By comparing the spectra of the two objects to spectra of the well known main-sequence B star HR 6588 (that were obtained with the same equipment) we identified lines of O II, N II, C II (only PG 1704+222), Si II, Si III (only PG 1323-086), Mg II, and Al III (only PG 1323-086). We measured equivalent widths (resp. upper limits) for those lines in the object spectra and in the spectrum of HR 6588.
A differential abundance analysis is performed using HR 6588 as a reference star. This obviously is not an ideal choice, since HR 6588 is a main sequence star. Although its is similar to those of our programme stars, its gravity is considerably higher.
From model atmospheres for the appropriate values of effective temperature and surface gravity (see Table 1) we calculated curves of growth for the elements mentioned above, from which we then derived abundances. The number of spectral lines of any ion is insufficient to derive microturbulent velocities for the programme stars. Therefore we adopted a value of 15 km/sec, which is in good agreement with microturbulent velocities derived for other post-AGB stars (McCausland et al., 1992, see also Table 4). A change of 5 km/sec in the microturbulent velocity results typically in a change of 0.05 dex or less in abundance. Even if we decrease the microturbulent velocity to 5 km/sec the abundances increase by 0.08 to 0.2 dex only. A change in by 1000 K results in abundance changes of less than 0.1 dex (except for O II: 0.2 dex). Table 2 lists the abundances derived from individual lines for each star.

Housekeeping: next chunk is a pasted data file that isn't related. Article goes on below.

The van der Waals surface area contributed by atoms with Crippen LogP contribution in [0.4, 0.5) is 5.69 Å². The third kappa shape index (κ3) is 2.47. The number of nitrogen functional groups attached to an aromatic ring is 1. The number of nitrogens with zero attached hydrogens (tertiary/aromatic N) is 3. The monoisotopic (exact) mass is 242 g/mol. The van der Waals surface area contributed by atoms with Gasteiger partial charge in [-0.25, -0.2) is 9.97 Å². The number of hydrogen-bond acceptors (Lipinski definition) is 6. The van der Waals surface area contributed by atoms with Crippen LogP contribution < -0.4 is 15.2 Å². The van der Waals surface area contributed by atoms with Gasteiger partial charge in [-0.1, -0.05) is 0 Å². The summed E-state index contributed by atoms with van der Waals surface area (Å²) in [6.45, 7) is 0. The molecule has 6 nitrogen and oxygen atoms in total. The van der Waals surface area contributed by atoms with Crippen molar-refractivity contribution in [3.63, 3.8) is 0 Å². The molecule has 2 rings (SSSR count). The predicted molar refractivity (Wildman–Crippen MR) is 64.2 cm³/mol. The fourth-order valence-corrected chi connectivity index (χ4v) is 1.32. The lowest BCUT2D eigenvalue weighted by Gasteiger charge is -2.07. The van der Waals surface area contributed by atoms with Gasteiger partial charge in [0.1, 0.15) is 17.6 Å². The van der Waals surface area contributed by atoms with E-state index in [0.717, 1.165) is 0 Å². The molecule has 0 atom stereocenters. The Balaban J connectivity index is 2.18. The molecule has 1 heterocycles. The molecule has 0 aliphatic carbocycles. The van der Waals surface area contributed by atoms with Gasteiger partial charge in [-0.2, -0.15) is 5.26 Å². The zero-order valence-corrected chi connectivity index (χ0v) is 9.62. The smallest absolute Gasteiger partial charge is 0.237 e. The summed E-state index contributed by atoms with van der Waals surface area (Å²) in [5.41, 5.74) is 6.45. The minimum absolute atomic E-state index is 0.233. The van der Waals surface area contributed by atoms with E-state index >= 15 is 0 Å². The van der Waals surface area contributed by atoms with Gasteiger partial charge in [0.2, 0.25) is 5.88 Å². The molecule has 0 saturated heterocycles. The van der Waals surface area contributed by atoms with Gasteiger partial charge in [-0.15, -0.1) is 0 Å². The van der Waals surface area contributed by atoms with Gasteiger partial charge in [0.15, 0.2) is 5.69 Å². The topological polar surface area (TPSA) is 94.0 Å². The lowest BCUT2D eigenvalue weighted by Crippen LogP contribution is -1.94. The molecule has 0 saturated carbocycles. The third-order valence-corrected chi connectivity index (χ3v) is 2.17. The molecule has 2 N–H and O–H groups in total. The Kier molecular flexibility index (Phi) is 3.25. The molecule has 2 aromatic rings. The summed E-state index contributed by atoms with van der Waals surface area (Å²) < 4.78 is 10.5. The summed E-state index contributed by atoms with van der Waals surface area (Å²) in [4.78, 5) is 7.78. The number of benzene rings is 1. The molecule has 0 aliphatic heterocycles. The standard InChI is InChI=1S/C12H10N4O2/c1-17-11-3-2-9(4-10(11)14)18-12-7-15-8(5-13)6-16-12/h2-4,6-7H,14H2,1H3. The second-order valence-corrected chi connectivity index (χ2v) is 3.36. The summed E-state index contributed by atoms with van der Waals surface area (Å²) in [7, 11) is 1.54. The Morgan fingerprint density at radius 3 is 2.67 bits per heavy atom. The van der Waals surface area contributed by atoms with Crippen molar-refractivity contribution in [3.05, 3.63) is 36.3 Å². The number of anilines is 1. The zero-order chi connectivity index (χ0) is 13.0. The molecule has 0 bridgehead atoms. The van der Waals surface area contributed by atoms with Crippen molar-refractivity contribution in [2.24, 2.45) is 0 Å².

Table 2. The measured equivalent widths and derived abundances for the programme stars and the reference star HR 6588 ( denotes the particle numbers of the respective element with log = log(X/H)+12.00). For HR 6588 we used the same microturbulent velocity as Hambly et al. (1997, 5 km/s).
Table 3. The mean abundances of the programme stars
All measured metals are heavily depleted with respect to solar abundances, carbon showing the largest depletion in both stars, nitrogen and oxygen the lowest depletions. The abundance patterns resemble very closely that of BD +332642 (Napiwotzki et al., 1994), a central star of a halo planetary nebula (halo CSPN), as well as those of PHL 1580 and PHL 147, two post-AGB stars analysed by Conlon et al. (1991) (see Fig. 4). Note, however, that other B type PAGB stars show a much larger scatter in abundance patterns (see Table 4).
Table 4. The abundances of PG 1323-086 and PG 1704+222 compared to those of other PAGB stars of spectral type B.
© European Southern Observatory (ESO) 1998
Online publication: June 26, 1998